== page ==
A bad home inspection doesn’t need to sink you. Even newer homes can fail an inspection. The matter isn’t life or death. In fact, you can recuperate from it rather easily when selling your home. This guide will help you through the process by giving you the advice you need to live with bad home inspection results.
Why Homes Fail Inspection
There are a number of contributing factors as to why a home would fail a home inspection. Here are a few of the more common reasons:
- Exposed electrical wires and broken electrical outlets. This could be a fire hazard that could injure or kill a person if not handled quickly.
- Fire hazards caused by DIY fixes that were done completely wrong. Some people take the title of handyman or handywoman too seriously. They think that just because they possess working knowledge of plumbing, electrical, heating and cooling systems that they can fix everything on their own. Nine times out of ten, they’re very wrong.
- Pest and critter infestations. Raccoons, possums, mice, rats, termites, and beetles are never fun to deal with.
- Duct tape rather than permanent fixes. Temporary fixes are never an excuse for not fixing something permanently.
- Leaky faucets and broken seals. These problems can make a water bill skyrocket.
- Improperly placed beams and girders. Structural problems are among the most daunting inspection failures that there is. The idea of a home collapsing on its occupants is terrifying.
A general home inspector is not always equipped to deal with mold, asbestos, and lead so it’s beneficial for the buyer of a home to call the appropriate parties to inspect for these things. If a home fails an inspection for termites or any other equally troubling factors, now is the time to learn about it.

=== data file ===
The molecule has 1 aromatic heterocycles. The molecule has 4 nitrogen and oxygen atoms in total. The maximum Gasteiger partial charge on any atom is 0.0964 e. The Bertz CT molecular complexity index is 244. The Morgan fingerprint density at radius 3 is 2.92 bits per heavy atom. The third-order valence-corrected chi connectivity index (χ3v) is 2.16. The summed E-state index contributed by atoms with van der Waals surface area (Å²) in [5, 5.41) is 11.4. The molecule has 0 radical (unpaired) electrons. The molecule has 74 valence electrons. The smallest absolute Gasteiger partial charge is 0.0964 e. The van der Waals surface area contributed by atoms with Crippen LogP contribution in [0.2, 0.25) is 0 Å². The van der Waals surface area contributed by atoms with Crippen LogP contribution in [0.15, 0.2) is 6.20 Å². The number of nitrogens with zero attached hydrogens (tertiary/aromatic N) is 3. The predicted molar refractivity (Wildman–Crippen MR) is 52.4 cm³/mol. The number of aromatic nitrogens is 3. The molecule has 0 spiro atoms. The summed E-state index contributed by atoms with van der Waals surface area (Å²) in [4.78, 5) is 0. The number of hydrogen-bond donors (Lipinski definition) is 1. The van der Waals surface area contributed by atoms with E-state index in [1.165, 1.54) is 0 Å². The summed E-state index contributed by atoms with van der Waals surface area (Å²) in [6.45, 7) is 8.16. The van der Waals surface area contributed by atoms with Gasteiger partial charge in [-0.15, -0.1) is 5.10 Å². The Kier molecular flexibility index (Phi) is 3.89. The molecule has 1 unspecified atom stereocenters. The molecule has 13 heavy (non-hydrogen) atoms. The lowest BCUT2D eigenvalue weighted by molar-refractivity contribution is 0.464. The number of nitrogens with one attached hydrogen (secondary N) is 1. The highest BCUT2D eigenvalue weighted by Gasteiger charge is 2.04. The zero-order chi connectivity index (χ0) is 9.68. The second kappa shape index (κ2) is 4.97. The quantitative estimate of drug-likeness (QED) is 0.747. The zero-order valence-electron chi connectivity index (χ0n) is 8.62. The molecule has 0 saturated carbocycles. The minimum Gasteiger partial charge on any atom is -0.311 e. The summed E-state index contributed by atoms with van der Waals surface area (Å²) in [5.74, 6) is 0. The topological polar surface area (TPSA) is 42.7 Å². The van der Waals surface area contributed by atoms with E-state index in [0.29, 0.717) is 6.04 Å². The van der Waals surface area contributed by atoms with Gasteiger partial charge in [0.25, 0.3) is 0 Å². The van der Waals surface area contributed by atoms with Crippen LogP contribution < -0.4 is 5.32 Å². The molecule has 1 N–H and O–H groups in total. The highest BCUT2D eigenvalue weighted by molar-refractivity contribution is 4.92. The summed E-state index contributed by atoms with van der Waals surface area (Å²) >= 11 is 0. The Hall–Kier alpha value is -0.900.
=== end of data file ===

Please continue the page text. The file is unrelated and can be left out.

What to Do if the Home Fails an Inspection
Even newer homes can fail an inspection. The matter isn’t life or death. It’s actually an opportunity to improve the quality of your home that you can sell it faster. A buyer will shy away from a home with a multitude of problems. It’s easy to deal with these things quickly then to wait for the buyer to negotiate with you.
You are under no obligation to pay for repairs if you don’t want to. You can move along to another buyer if the first in line decides that he or she doesn’t want the house due to a failed home inspection. In today’s competitive marketplace, many buyers prefer to handle the repairs themselves if they truly love a property.
Schedule a Reinspection
If you’ve repaired or replaced an item that caused alarm on the inspection, now is the time to schedule a reinspection. Some home inspectors include the price of this service in the original quote that they give to you. Others charge an additional fee to perform a reinspection.
Either way, it’s worth the investment. Doing the repair immediately can help you get a better price for the home. The buyer will not deny the fact that you remedied the situation and therefore won’t be able to ask for a price reduction without merit. This will help you get the most money for your property.
Your home has served you and now it will serve someone else. Don’t you want to give them the same peace of mind you had when you first moved into your new property? Instead of looking at bad home inspection results as a negative, consider it a positive. You’ll be able to remedy any problems that the home has structurally, electrically, pest-wise, and plumbing-wise.